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Brain & Memory Support

Happiness Is Vital To Good Health

Laughter has always been some of the best medicine, and there is compelling research to prove it.

Happier people live longer. Positive emotions have been linked with better health, longer life, and greater well-being in many scientific studies according to Harvard Medical School [1], on the other hand, chronic anger, worry, and aggressiveness increase the risk of developing heart disease. So why not give yourself some good reasons to laugh a little and make it part of your healthy living secret?

Accentuate the positive

  • Improved blood flow. Researchers at the University of Maryland showed people comedies and dramas, and later compared the impact of each activity on blood vessels. Those who watched the drama tended to be tenser, resulting in restricted blood flow, while those who watched the comedies had blood vessels that expanded and constricted normally.
  • A better immune system. Experts have found that stress – especially chronic stress – has a big impact on our immune systems, and makes us more vulnerable to illness. Happiness and good humor can elevate the level of infection-fighting antibodies and immune cells, making illness less likely.
  • Lower blood sugar. A study of people with diabetes found that blood sugar levels were lower after they laughed at a comedy than they were after they attended a boring lecture, even though the subjects had eaten the same meal before each event.
  • Easier rest and relaxation. In his book, “Anatomy of an Illness,” Cousins said that for every 10 minutes of laughter he was able to get two hours of pain-free, restorative sleep, better allowing him to cope with his illness.
  • Lower stress. Stress causes all sorts of negative reactions in the body, including a faster heart rate, higher blood pressure and a flood of stress hormones. Many of us live under an almost constant umbrella of stress, struggling to juggle home, family and work responsibilities, resulting in a flood of stress hormones like cortisol and adrenaline. Left unchecked, those stress hormones can cause heart problems, weight gain, diabetes and other serious illnesses.

Anatomy of a laugh

When we laugh, we engage our entire body in the act. At least 15 different muscles in the face are called into action, along with our respiratory system and other muscle groups.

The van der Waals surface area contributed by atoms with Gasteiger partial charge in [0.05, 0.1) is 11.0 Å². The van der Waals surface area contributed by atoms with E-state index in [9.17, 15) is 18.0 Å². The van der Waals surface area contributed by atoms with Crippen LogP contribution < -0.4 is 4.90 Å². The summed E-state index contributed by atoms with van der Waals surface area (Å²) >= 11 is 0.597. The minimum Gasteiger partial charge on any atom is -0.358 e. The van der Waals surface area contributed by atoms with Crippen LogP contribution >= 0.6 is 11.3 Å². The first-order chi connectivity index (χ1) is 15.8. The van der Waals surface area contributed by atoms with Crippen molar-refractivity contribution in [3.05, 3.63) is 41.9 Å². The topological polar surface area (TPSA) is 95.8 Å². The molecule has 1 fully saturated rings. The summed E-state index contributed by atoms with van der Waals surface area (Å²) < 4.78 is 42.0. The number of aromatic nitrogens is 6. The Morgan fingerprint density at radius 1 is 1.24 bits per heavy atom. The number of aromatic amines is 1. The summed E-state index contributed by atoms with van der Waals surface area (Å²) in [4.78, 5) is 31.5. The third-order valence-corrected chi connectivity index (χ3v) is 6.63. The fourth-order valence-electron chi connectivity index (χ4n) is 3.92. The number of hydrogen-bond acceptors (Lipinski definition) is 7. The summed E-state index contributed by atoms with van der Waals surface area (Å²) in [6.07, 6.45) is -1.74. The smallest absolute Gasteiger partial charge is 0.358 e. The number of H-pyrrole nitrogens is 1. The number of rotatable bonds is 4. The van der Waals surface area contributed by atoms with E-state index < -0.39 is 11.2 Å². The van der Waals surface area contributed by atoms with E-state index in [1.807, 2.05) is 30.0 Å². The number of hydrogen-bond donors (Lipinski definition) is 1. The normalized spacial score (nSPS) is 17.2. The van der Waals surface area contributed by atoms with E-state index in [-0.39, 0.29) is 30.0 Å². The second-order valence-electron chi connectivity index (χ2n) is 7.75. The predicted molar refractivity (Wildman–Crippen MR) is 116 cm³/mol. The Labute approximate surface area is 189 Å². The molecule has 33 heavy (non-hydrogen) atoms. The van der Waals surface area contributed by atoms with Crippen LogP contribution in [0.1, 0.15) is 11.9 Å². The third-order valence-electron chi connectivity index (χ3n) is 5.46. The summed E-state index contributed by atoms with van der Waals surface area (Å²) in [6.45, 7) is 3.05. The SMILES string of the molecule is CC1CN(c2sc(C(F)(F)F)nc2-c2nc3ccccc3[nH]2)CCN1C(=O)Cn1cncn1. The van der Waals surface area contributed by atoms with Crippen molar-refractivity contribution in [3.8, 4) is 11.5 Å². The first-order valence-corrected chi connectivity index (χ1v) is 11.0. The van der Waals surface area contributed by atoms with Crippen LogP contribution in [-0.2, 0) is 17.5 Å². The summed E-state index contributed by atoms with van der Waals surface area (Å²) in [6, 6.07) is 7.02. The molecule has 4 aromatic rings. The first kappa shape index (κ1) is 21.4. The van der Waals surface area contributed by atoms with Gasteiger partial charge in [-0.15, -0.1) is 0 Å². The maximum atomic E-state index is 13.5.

But more importantly, laughter sends serotonin levels soaring in the brain, erasing mild depression in just a few minutes.

The lack of the feel-good chemical serotonin has also been linked to aggressive behavior, higher levels of irritability and lower impulse control, as well as eating and sleep problems, suggesting that laughter can prevent fights, help keep diets under control and ensure a good night’s sleep.

Give happiness levels a boost

  • Exercise. The quickest way to feel better is to get moving. A brisk walk can get endorphins flowing, giving you the same feel-good boost as a shot of morphine, without the risk of drug addiction. According to WebMD, exercise helps you manage pain better and helps you sleep better, gives you incentive for the next exercise session as well.
  • Spread your happiness. Your happy emotions can affect others, make the people close to you happier - and make the people close to them happier. Don't forget to get surrounded with positive people to make yourself upbeat too.
  • Natural mood boosters. Supplements such as Xtend-Life’s Neuro-Natural Serenity, which includes 43 ingredients designed to help support emotional wellbeing and boost mood, can help ease stress by elevating levels of feel-good chemicals in the brain.
  • Fake it until you make it. If you act happy, people see you as happy, and you see yourself through their eyes. You feel happy. Start with a smile to help you break free of the doldrums.

References:

1. https://www.health.harvard.edu/healthbeat/the-happiness-health-connection

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